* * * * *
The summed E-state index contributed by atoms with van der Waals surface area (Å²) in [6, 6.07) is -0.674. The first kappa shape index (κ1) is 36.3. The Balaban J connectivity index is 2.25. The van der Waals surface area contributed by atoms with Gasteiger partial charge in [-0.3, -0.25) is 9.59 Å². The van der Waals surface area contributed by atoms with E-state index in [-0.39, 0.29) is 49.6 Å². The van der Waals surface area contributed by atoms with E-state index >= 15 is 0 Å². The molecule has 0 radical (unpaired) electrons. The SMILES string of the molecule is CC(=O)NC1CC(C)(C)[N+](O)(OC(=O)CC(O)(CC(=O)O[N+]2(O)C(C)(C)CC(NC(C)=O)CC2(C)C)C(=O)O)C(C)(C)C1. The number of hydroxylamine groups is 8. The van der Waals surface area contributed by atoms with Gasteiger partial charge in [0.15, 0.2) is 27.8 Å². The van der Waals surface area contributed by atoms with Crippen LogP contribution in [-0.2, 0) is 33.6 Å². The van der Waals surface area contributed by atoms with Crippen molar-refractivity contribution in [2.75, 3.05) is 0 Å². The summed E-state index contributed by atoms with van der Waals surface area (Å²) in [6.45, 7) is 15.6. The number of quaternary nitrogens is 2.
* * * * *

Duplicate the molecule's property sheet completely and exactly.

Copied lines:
The summed E-state index contributed by atoms with van der Waals surface area (Å²) in [6, 6.07) is -0.674. The first kappa shape index (κ1) is 36.3. The Balaban J connectivity index is 2.25. The van der Waals surface area contributed by atoms with Gasteiger partial charge in [-0.3, -0.25) is 9.59 Å². The van der Waals surface area contributed by atoms with E-state index in [-0.39, 0.29) is 49.6 Å². The van der Waals surface area contributed by atoms with E-state index >= 15 is 0 Å². The molecule has 0 radical (unpaired) electrons. The SMILES string of the molecule is CC(=O)NC1CC(C)(C)[N+](O)(OC(=O)CC(O)(CC(=O)O[N+]2(O)C(C)(C)CC(NC(C)=O)CC2(C)C)C(=O)O)C(C)(C)C1. The number of hydroxylamine groups is 8. The van der Waals surface area contributed by atoms with Gasteiger partial charge in [0.15, 0.2) is 27.8 Å². The van der Waals surface area contributed by atoms with Crippen LogP contribution in [-0.2, 0) is 33.6 Å². The van der Waals surface area contributed by atoms with Crippen molar-refractivity contribution in [2.75, 3.05) is 0 Å². The summed E-state index contributed by atoms with van der Waals surface area (Å²) in [6.45, 7) is 15.6. The number of quaternary nitrogens is 2.